Looking for Passenger List

Q: My grandfather may have sailed on the "Vandalia" from Hamburg to New York which arrived on April 06, 1881. His name was Mads Christensen. Where can I find our more information? -- ardyvon

A: While the date of arrival for your ancestor puts you directly into the unindexed years for the Port of New York, the information you have offers you advantages that most individuals do not have. First, you know the name of the ship your ancestor is said to arrive on and second you know the date of arrival of that ship.

If all you knew was the name of the ship and an approximate date of arrival for the ship, then you would need to first turn your attention to the Register of Vessels Arriving at the Port of New York from Foreign Ports, 1789-1919 which is available on microfilm through your local Family History Center.

However, since you knew both the name of the ship and the date of arrival, you can turn your attention directly to the microfilmed passenger lists. The particular film you would need is the one that covers the dates 9 Mar - 11 Apr 1881. You would then need to search through the the film until you came upon the actual passenger lists for the S.S. Vandalia, arriving on 6 April 1881. From there it is just a matter of going line-by-line through the passenger lists to locate your ancestor.

Keep in mind that the passenger lists of this time included columns for the following information:

  • Name of passenger
  • Age
  • Sex
  • Occupation
  • The country to which they severally belong
  • The country to which they intend to become inhabitants
  • If they died on the voyage
  • Part of the vessel occupied by that passenger (i.e., cabin or steerage)

An interesting side point, if you do locate your ancestor on the Vandalia. There is a picture of this ship. You will find it in Michael J. Anuta's Ships of Our Ancestors published in 1983 by Genealogical Publishing Company, Inc..

Moodys in New Hampshire

Q: I am trying to find the parents of Jonathan and Clement MOODY who died in Ossipee N.H. Jonathan died 22 Nov 1836 age 86 buried with wife Allie who died 11 Apr 1843 age 90 years. Clement died 24 Jul 1858 age 76 buried with wife Mary (Cooly I think) who died 22 Sep 1863 at age 77. They were buried in Ossipee Valley Cemetery in Ossipee NH I have been trying for 6 months to find out their parents with no luck. I think it might be that Clement is the son of Caleb/Sarah Pierce, but I can`t find any proof or even dates saying when they were born or Clement`s brother Josiah but again nothing positive. -- Annie

A: Those researching in New Hampshire prior to 1900 have an excellent index at their disposal. There are indexes to births, marriages and deaths from early to 1900 available on microfilm. These are available through your local Family History Center.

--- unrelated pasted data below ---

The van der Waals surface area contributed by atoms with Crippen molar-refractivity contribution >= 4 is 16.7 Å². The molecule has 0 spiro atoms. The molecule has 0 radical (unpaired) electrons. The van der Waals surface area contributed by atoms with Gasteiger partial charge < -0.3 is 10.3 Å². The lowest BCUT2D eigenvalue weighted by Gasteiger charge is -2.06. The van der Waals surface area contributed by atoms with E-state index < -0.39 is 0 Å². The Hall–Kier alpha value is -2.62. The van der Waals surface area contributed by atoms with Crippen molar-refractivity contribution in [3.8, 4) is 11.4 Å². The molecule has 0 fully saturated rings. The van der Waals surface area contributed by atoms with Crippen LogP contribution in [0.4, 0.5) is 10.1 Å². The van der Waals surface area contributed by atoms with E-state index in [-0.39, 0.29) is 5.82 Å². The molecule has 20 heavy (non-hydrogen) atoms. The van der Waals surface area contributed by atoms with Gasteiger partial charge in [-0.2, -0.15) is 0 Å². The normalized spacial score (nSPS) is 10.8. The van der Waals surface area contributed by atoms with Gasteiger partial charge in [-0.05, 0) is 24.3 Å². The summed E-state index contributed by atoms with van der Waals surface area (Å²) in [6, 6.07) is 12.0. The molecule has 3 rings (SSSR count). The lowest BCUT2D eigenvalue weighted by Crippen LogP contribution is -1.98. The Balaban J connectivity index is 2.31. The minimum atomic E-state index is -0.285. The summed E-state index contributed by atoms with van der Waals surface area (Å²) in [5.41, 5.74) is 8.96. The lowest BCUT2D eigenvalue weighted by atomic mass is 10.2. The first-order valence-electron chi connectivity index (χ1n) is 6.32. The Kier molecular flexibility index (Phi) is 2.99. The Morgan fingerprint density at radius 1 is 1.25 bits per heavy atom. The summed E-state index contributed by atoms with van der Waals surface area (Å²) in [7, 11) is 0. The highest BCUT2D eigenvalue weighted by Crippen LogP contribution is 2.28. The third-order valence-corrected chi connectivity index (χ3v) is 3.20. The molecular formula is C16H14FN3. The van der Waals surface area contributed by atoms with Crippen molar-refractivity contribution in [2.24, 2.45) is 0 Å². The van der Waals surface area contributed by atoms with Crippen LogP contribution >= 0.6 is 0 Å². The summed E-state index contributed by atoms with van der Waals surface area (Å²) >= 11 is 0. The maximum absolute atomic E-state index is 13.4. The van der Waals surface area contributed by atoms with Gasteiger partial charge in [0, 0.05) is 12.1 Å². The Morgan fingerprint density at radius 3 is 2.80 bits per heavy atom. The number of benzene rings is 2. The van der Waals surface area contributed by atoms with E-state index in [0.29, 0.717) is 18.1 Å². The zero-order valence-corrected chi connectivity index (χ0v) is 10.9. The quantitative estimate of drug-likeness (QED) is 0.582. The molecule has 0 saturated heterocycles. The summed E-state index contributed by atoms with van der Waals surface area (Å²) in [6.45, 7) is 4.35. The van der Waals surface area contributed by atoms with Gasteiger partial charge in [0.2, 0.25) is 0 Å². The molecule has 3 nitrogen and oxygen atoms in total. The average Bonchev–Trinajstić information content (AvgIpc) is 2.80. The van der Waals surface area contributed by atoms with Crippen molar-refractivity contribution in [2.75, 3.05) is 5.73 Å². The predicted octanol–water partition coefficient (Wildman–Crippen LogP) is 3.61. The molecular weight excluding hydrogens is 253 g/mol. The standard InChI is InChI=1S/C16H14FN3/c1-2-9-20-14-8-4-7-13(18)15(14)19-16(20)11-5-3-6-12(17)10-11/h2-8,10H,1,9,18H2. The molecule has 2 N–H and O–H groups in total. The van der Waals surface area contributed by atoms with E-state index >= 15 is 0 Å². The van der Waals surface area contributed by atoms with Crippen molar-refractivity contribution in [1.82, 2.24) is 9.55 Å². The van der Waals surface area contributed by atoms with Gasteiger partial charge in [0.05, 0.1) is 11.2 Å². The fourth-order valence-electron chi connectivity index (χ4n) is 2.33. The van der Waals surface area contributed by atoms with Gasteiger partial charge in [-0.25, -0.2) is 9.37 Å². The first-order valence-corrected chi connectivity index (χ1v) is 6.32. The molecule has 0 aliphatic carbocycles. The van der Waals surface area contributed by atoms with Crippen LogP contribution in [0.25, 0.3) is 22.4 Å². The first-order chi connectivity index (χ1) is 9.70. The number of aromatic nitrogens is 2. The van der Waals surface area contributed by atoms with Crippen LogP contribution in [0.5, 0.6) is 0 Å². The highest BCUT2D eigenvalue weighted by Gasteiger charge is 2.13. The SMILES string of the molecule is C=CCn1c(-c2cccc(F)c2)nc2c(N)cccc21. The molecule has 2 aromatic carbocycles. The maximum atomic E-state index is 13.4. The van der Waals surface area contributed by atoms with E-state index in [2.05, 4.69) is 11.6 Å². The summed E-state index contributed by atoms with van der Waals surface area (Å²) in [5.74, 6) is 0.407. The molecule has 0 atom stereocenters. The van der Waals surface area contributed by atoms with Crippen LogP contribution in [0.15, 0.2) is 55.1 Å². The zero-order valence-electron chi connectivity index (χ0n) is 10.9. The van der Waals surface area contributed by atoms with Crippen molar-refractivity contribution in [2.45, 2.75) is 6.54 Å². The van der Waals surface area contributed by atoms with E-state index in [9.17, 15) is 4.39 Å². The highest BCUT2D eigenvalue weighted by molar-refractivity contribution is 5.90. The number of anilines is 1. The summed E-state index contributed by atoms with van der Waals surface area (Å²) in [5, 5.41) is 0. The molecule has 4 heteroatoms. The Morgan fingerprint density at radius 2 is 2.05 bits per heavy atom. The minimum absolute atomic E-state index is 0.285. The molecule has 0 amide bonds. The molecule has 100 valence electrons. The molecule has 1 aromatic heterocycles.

A quick search of the index revealed a card for Clement MOODY who died 26 Jul 1858, aged 76 years. Information on this card included:

  • Name: Clement Moody
  • Place of Death: Ossipee
  • Date of Death: July 26, 1858
  • Age: Years 76 Months (empty) Days (empty)
  • Place of Birth: (empty)
  • Sex: Male Color:White Marital Status: Married
  • Occupation: Carpenter
  • Cause of Death: Paralysis
  • Place of Burial (empty)
  • Name of Father: Jonathan Moody
  • Maiden name of Mother: Elsa
  • Birthplace of Father: (empty)
  • Birthplace of Mother: (empty)
  • Occupation of Father: (empty)

This is a unique index. New Hampshire had all the town clerks go through their records and compile these cards, which were then sent to the state vital statistics office. When you write to the state for a copy of a vital record prior to 1900, this is what you will receive. If you work with these indexes yourself, using the microfilms, there is something unique about the index to keep in mind. The cards are organized alphabetically by the first and third letters of the surname. So, MUNSON will appear in the index before MOODY.

Armed with this information, you can now turn your attention to such records as the probate records. If you are lucky you will find a will for Jonathan that lists Clement and his brother Josiah.

To find out the parents of Jonathan, you might want to check out the Ancestral File available at your local Family History Center. A search of this database revealed what appears to be a lengthy pedigree for Jonathan. It lists his parents as Josiah and Sarah (SCRIBNER) MOODY.

While I have suggested the Ancestral File, I wish to caution you that this should be used only for clues. Take the information found in the file and then verify it using reliable records such as birth records, marriage records, probate records and more.

See Rhonda's Previous Columns


Rhonda R. McClure is a professional genealogist specializing in celebrity trees and computerized genealogy. She has been involved in online genealogy for fifteen years. She is the author of the award-winning The Complete Idiot's Guide to Online Genealogy, now in its second edition. She is the author of four how-to guides on Family Tree Maker. In late 2001, she wrote The Genealogist's Computer Companion. She is a contributing editor to Biography Magazine with her "Celebrity Roots" column and a contributing writer to The History Channel Magazine. Her latest book is Finding Your Famous and Infamous Ancestors. She may be contacted at rhondagen@thegenealogist.com.